"It Wasn't God Who Made Honky-Tonk Angels": Musical Salvation in Dorothy Allison's Bastard out of Carolina

By George, Courtney | The Southern Literary Journal, Spring 2009 | Go to article overview

"It Wasn't God Who Made Honky-Tonk Angels": Musical Salvation in Dorothy Allison's Bastard out of Carolina


George, Courtney, The Southern Literary Journal


The one thing that did keep me safe, that gave me a feeling of comfort growing up, was music. Music took me somewhere safe--a place where I was happy and free and comfortable being myself. I knew from a very young age that music was something I wanted to be a part of. It was something that made me feel good and helped me escape to a place where life was how I always dreamed it should be. Where life was like the movies. Fairy-tale endings and unconditional love.

--Melissa Etheridge

I believe in a higher power. I believe we all need to be connected spiritually ... Music is a very supernatural thing.

--Mark Collie

Melissa Etheridge and country singer Mark Collie endow music with an almost mystical power. For Etheridge music becomes a safe place where she finds love and happiness, and for Collie music represents a spiritual space where human beings come together. For these singers (as for many musicians, music scholars, and avid listeners), music holds a saving power, even if it is only imaginary, like Etheridge's "fairy-tale endings." In her novel Bastard Out of Carolina, Dorothy Allison interrogates the notion of musical salvation offered to Ruth Anne "Bone" Boatwright in the gospel and country music communities of the American South in the 1950s and 1960s. A mature narrator recalling the childhood trauma of sexual, physical, and emotional abuse inflicted by her stepfather Glen, Bone tells a story enveloped in music that grants her a safe, spiritual space not unlike Etheridge and Collie's descriptions of musical power. Allison's fervent depictions of gospel revival tents and country radio stars invite readers to recover a musical portion of southern history where music acts not only as a space to reflect on the trauma of childhood abuse but also as a site to criticize and revise the exclusivity of an imagined southern community dependent on the hierarchies of race, class, and gender. Through these musical tropes, Allison unfolds Bone's developing realization that (as Kitty Wells's song suggests) it isn't God who constructs roles for men and women, but instead patriarchal southern social structures. (1)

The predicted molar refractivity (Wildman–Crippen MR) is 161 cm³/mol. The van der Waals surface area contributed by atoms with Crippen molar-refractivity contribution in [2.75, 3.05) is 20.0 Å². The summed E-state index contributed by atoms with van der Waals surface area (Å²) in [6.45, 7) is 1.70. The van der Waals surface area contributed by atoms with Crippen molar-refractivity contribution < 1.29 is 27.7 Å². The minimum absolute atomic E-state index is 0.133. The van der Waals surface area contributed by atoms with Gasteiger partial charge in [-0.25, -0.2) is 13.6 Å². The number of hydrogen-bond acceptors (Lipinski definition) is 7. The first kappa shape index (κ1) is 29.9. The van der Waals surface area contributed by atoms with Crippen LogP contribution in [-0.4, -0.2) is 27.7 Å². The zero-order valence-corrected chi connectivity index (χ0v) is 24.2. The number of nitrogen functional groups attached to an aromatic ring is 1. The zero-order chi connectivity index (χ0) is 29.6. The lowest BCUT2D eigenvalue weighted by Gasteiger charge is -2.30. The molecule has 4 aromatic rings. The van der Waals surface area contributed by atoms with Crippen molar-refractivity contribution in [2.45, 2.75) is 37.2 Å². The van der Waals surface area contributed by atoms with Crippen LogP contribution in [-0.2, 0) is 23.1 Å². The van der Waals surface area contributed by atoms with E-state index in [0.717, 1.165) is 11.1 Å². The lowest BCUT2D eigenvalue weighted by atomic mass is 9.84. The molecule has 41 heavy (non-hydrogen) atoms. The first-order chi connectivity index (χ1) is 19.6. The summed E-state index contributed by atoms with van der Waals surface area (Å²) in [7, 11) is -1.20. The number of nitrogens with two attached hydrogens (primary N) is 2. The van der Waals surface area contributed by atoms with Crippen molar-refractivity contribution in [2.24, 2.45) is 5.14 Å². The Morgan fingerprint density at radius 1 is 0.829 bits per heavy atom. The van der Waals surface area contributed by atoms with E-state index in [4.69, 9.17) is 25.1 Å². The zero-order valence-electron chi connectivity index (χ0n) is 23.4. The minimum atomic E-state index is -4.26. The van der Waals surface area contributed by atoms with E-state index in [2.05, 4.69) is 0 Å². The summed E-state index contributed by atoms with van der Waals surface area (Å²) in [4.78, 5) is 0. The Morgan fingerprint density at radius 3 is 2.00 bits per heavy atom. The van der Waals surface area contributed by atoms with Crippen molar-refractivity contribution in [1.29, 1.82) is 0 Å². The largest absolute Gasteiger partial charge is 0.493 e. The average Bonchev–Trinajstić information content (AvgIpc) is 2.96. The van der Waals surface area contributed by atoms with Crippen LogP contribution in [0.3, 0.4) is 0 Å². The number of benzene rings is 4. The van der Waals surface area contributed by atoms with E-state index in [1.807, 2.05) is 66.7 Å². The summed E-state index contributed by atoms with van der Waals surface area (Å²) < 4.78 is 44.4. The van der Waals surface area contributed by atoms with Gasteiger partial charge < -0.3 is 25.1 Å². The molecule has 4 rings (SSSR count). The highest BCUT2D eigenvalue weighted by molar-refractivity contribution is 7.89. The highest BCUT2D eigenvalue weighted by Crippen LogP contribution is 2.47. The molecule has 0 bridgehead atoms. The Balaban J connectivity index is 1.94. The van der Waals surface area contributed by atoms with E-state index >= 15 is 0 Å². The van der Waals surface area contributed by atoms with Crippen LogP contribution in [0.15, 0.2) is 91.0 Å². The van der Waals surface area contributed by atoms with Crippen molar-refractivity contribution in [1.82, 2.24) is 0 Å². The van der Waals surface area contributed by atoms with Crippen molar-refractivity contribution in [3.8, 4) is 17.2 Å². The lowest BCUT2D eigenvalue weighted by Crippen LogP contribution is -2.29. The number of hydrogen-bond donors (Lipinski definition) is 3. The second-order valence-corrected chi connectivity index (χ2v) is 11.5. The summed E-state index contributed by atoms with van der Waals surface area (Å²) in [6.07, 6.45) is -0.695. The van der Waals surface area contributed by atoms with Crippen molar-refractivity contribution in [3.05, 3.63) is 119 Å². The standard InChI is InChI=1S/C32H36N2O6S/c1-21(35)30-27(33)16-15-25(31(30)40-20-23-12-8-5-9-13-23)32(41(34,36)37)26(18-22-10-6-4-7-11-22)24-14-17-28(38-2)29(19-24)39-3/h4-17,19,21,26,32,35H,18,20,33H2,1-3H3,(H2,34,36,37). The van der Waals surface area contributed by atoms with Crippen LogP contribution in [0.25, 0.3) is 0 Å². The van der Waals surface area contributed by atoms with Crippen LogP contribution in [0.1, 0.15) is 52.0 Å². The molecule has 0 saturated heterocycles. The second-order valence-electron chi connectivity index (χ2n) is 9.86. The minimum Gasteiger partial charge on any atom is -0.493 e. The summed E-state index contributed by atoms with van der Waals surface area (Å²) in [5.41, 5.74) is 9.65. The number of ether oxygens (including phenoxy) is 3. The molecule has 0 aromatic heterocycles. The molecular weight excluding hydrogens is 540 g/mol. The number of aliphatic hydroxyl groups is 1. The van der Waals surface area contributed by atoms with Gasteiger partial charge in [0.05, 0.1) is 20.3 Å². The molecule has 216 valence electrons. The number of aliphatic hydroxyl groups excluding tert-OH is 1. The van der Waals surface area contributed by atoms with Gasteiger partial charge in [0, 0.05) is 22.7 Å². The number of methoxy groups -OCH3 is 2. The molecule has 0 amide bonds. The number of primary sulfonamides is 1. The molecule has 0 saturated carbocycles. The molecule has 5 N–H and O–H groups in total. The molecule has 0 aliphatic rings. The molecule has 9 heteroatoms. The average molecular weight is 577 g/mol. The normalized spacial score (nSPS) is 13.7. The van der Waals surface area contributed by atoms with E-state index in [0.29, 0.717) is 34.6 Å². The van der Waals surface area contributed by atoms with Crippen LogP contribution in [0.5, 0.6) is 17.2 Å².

Since the novel's publication in 1992, scholars have effectively discussed Bone's "white trash" status and its history in the South, the shame it brings to Bone in particular, and the different ways Bone challenges her assigned place in the community through her masturbatory fantasies, story-telling, and visual re-makings. (2) Few of these critics consider the musical elements in the novel, though James R. Giles intimates that these are aspects worthy of exploration in his mention of southern Christian fundamentalism as an inoperative escape from trauma: "one of the most fascinating aspects of Bastard Out of Catalina is its exploration of the gospel music subculture and especially of the close connections between gospel and 'popular' music in the South" (91). Giles' quick parenthetical reference to Allison's use of music echoes Deborah Horvitz, who recognizes how Bone "infuses her passion for music with her extreme self-loathing when she awakens to the pleasure of art in the form of live gospel music" and how this "artistic passion represents transcendence" from physical trauma (5). Also incorporating music, Ann Cvetkovich explores the intersections of Bone's sadomasochistic masturbatory fantasies, incest, sexual trauma, and queerness, beginning with an analysis of the lesbian band Tribe 8 and their openness in performing sexually "deviant" tendencies on stage. While Giles and Horvitz connect story-telling and music in the novel, Cvetkovich (on a more general level) recognizes the ways music and story-telling create a "safe space" for queer women to express themselves.

While these scholars note such connections in passing, I turn further attention to Allison's use of music as more than a site of escape from physical trauma. While Allison employs gospel and country as a "safe space" for an expression of personal trauma, she also asks readers to recover the history of southern music (of which Giles hints in his chapter) to subvert the patriarchal narrative of the South. …

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